The word still carries the weight it had, the offensive and accusing weight it was meant to carry in those days of division and rage. Michael Bortin flinched when he heard it spoken again by his sister-in-law.
The 25-year-old film clip shows a defiant Kathleen Soliah standing at a microphone at the University of California, Berkeley. Her head is high, her jaw set, her voice strong.
She had organized this rally in Ho Chi Minh Park, named during the heyday of the antiwar movement for the leader of North Vietnam. The turnout was sparse, but Soliah spoke as if to the world.
It was June 2, 1974, two weeks after an army of police had decimated a squad of self-styled urban guerrillas who called themselves an army: the Symbionese Liberation Army (SLA). One of the six SLA members who died in the nationally televised shootout in Los Angeles on May 17 was Angela Atwood, guerrilla name Gelina. She and Kathy had worked together as waitresses and actresses. They were best friends.
The six were "viciously attacked and murdered by 500 pigs in L.A. while the whole nation watched," Kathy shouted. "Well, I believe that Gelina and her comrades fought until the last minutes, and though I would like to have her with me here right now, I know that she lived happy and she died happy. And in that sense, I'm so very proud of her.
"SLA soldiers - I know it is not necessary to say. But keep on fighting. I'm with you and we are with you!"
Bortin, whose own involvement with the SLA cost him seven years as a fugitive and time in prison, is married to Soliah's younger sister Josephine. They live in Portland, Ore., and watched the brief film of Kathy's Ho Chi Minh Park speech on a TV news program last week.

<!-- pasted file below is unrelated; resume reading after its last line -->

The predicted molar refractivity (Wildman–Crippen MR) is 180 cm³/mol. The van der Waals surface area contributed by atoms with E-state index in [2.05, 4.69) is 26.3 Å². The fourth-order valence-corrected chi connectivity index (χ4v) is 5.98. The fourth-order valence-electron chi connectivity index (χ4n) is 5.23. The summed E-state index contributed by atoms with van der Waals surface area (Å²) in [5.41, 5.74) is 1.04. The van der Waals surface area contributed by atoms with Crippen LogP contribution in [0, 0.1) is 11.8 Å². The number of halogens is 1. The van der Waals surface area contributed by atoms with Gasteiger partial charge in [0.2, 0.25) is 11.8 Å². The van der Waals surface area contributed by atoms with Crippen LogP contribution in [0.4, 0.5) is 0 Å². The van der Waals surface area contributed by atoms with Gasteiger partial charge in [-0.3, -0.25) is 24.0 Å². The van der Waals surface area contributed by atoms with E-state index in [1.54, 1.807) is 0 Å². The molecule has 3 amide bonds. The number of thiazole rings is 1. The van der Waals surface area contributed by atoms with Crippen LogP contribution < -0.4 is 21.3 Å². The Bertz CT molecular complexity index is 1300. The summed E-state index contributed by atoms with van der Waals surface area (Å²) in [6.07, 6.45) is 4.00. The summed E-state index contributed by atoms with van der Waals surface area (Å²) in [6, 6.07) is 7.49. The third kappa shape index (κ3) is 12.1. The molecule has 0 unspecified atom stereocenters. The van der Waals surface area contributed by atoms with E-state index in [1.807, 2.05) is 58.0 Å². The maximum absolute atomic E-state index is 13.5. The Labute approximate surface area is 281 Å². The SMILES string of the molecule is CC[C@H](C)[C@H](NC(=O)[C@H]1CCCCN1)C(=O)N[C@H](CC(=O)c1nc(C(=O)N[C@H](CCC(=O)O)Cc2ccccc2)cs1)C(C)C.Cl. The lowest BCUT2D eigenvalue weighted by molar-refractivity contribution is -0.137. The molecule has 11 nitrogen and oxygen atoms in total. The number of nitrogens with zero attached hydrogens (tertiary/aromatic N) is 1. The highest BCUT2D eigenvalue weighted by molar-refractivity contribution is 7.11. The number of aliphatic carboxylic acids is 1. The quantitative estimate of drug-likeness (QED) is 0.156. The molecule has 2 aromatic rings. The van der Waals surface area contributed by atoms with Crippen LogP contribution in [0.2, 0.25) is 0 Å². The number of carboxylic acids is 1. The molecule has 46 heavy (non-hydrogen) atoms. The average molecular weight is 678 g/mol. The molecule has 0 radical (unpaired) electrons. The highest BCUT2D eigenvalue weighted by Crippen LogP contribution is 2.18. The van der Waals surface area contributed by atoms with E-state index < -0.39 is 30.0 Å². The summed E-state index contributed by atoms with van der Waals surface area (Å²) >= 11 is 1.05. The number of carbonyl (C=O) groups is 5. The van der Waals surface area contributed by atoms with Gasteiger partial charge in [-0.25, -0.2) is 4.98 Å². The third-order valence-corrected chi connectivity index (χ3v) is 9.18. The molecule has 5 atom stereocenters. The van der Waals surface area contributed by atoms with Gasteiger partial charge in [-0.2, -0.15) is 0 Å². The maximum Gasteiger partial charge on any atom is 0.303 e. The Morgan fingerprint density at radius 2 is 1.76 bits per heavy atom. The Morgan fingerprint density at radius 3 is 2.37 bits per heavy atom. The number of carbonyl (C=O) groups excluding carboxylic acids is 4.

"Granted, it was a little inflammatory," Bortin said. "The word `pig' stands out. But everyone was saying it in those days. Everyone got hit over the head by one. "If that's the worst they can show to vilify her . . . "
At the Theatre in the Round in Minneapolis, actors are rehearsing
a play called "Independence" about an eccentric mother. Sara Jane Olson auditioned for the part. She didn't get it.
But she's had her share of roles and been "credited" with more: in-crowd, most-wanted. Fraternity cook, celebrity hostess. Wife, mother . . . pipe bomber? Actress, missionary teacher . . . bank robber? She has played her roles with passion and, her friends argue, with consistency.
Act 1: Barnesville to Berkeley
Sara Jane Olson claimed April 25, 1948, as her birthdate. That's the date she listed on her application for a marriage license in Hennepin County in 1980. The application form didn't ask where she was born.
Kathleen Soliah's birth certificate has her born in Fargo, N.D.,
on Jan. 16, 1947.
Her father, Martin, was a teacher and basketball coach in
Barnesville, southeast of Moorhead, Minn. He had married Elsie Engstrom, from Stewart's Point, Calif., while he was serving with the Army Air Corps during World War II. They were widely respected as friendly and hard-working people, conservative Norwegian Lutherans. Marty had a reputation for getting the most out of young people, whether students or athletes.
He had grown up in Hatton, N.D., and summers he and Elsie took the kids home to see relatives. Sheldon Green, now of Fargo, grew up a few houses from Kathy Soliah's grandparents and recalls summers spent playing baseball with her brother, Steve.